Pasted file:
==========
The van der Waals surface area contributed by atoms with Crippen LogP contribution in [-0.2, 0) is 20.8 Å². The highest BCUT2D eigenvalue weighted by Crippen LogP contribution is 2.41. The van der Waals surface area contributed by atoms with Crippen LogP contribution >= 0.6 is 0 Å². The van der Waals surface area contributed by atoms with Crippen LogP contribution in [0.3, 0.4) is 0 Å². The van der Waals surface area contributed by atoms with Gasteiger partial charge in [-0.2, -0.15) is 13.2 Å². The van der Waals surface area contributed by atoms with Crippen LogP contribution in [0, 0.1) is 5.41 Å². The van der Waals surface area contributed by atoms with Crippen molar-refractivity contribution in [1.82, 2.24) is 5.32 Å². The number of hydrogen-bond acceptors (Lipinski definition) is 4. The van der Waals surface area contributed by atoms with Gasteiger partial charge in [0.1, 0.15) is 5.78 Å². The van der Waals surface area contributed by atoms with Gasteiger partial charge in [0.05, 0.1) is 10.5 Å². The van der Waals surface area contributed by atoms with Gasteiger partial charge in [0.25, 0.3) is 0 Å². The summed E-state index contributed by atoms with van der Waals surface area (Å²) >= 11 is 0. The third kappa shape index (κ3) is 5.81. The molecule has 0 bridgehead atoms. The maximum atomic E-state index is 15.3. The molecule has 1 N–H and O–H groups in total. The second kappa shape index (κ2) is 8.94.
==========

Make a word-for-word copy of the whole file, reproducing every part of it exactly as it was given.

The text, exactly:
The van der Waals surface area contributed by atoms with Crippen LogP contribution in [-0.2, 0) is 20.8 Å². The highest BCUT2D eigenvalue weighted by Crippen LogP contribution is 2.41. The van der Waals surface area contributed by atoms with Crippen LogP contribution >= 0.6 is 0 Å². The van der Waals surface area contributed by atoms with Crippen LogP contribution in [0.3, 0.4) is 0 Å². The van der Waals surface area contributed by atoms with Gasteiger partial charge in [-0.2, -0.15) is 13.2 Å². The van der Waals surface area contributed by atoms with Crippen LogP contribution in [0, 0.1) is 5.41 Å². The van der Waals surface area contributed by atoms with Crippen molar-refractivity contribution in [1.82, 2.24) is 5.32 Å². The number of hydrogen-bond acceptors (Lipinski definition) is 4. The van der Waals surface area contributed by atoms with Gasteiger partial charge in [0.1, 0.15) is 5.78 Å². The van der Waals surface area contributed by atoms with Gasteiger partial charge in [0.05, 0.1) is 10.5 Å². The van der Waals surface area contributed by atoms with Gasteiger partial charge in [0.25, 0.3) is 0 Å². The summed E-state index contributed by atoms with van der Waals surface area (Å²) >= 11 is 0. The third kappa shape index (κ3) is 5.81. The molecule has 0 bridgehead atoms. The maximum atomic E-state index is 15.3. The molecule has 1 N–H and O–H groups in total. The second kappa shape index (κ2) is 8.94.